Archive for 11/05/2013


My Botanical Garden

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When May comes after a long winter, it looks like green hues are painting the landscape all over the place.Since always you remember the spring smell of new leaves opening all over the forests, gardens, parks.And, indeed, when then first fresh green tiny leaves are unpacked from buds ,it again feels in  spring of this year everything could be possible, even the almost forgotten smell of lilacs seems to become more as mere memory quite soon.And when  then comes the first tiny spring rain,washing down leafy smell from the air,you feel spring is already evidently here ,but then you open the window and sweet smell of lilacs embraces you.There it is, lilacs in fool bloom , and now you know for sure, this spring is real…… 

Open Window Lilacs Study 1886 - Valentin Aleksandrovich Serov

“Open Window Lilacs Study 1886” oil on Canvas,Valentin Aleksandrovich Serov, from:http://www.wikigallery.org/wiki/painting_297499/Valentin-Aleksandrovich-Serov/page-1

The Lilac Bouquet - Serkis Diranian

“The Lilac Bouquet” oil on Canvas, location: Private collection.Serkis Diranian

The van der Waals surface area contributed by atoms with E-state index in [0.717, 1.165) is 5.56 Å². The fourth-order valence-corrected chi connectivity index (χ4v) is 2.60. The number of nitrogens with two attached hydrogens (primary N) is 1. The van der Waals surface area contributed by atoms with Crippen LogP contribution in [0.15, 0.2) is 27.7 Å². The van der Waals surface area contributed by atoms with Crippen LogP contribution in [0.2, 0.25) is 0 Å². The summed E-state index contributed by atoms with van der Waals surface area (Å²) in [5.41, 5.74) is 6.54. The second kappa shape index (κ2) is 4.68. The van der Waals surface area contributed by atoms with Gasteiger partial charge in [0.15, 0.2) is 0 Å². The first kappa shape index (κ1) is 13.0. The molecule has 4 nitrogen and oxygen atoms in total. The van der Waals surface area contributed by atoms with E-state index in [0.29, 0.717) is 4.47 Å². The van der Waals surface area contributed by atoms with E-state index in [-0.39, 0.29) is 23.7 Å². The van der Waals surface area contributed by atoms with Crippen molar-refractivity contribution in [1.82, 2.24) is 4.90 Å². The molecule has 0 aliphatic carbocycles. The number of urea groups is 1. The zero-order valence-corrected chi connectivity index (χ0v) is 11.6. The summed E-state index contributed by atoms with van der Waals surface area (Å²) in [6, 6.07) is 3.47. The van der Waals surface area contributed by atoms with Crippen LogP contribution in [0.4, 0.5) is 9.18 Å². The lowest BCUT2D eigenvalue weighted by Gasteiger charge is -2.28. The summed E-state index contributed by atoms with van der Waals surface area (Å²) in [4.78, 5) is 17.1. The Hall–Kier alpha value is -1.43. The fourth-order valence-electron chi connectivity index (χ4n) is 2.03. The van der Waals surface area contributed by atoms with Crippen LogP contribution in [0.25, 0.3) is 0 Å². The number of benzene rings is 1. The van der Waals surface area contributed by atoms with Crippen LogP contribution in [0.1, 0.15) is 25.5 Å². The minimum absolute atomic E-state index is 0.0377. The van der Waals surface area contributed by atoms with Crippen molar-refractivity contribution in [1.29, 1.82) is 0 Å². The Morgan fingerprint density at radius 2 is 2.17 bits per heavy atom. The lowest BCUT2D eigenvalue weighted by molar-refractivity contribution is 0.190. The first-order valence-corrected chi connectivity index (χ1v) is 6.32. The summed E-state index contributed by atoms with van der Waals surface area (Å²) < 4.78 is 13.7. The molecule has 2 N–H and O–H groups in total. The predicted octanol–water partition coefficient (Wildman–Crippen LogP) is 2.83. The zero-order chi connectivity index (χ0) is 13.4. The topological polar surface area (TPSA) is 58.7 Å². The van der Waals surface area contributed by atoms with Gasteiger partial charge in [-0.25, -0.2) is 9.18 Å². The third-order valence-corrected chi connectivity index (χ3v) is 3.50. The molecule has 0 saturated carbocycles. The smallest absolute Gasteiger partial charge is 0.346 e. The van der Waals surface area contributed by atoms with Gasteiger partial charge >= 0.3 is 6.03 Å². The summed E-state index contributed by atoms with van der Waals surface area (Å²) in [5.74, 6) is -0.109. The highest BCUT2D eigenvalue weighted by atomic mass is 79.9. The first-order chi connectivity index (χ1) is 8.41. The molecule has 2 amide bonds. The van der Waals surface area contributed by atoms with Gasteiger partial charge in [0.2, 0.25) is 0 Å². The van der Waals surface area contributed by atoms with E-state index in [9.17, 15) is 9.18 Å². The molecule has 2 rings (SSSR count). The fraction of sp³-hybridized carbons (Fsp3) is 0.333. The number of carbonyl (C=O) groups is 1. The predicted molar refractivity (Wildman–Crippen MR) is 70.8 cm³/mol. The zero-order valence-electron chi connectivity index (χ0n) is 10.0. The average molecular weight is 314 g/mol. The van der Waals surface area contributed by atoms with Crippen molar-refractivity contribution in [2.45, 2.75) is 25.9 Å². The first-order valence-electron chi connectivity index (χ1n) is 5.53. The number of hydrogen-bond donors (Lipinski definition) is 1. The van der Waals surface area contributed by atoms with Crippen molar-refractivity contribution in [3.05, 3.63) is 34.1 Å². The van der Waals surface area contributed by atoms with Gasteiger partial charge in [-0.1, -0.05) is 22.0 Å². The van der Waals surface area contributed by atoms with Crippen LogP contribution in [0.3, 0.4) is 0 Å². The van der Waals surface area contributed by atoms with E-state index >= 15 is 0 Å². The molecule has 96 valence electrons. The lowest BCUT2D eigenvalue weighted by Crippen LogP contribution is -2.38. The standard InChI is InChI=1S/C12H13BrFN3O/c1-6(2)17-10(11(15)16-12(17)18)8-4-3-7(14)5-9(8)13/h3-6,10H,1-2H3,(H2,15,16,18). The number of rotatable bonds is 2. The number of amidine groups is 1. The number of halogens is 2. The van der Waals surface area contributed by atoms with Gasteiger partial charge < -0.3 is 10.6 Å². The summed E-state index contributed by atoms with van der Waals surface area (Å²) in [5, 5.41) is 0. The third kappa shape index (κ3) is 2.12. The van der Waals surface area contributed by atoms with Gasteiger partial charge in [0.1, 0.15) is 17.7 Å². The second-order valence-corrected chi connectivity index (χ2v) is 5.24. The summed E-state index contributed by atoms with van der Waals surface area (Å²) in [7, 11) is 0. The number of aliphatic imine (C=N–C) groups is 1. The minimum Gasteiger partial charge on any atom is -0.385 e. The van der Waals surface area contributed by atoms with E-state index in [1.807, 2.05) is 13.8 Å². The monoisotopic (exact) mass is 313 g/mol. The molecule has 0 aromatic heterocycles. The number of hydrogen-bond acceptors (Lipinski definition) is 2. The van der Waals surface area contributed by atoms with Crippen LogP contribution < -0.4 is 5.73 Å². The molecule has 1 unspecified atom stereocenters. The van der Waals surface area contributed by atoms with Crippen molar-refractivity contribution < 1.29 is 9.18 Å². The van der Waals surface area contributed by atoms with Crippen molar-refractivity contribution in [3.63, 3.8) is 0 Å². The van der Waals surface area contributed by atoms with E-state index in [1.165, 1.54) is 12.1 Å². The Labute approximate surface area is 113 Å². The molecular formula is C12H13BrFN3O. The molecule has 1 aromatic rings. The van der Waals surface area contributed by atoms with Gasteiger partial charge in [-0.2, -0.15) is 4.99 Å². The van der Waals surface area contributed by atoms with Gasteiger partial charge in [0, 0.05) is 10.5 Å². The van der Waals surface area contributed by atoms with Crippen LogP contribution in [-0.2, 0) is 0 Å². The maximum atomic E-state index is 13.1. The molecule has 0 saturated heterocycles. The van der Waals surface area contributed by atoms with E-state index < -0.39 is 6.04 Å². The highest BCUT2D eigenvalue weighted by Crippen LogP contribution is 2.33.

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greenbenchramblings

Some plants become taken for granted and fail to be fully appreciated. I recently posted about celandines and got lots of favourable comments, so today I shall feature the wonderful pulmonarias with their subtle flowers and unusual foliage.

Here is the classic pulmonaria seen in so many British gardens with flowers in both pink and blue on the same plant and bristled leaves splodged with silver. We grow them in almost every border in our patch but they really prefer a little shade.

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The best way to sing the praises of pulmonarias and hopefully encourage a few more gardeners to go out and get some for their own gardens is to put together a little gallery of photos of our plants to show their subtle beauty.

Just click on a photo and follow the journey to see if you are convinced.

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The Cynical Gardener

A Grand Day Out at Kew: The Temperate House to Parrots.

The Temperate House at Kew is the largest surviving Victorian glasshouse in the world, covering 4,880 square metres and extending to 19 metres  high.

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PicPost: Crying for attention

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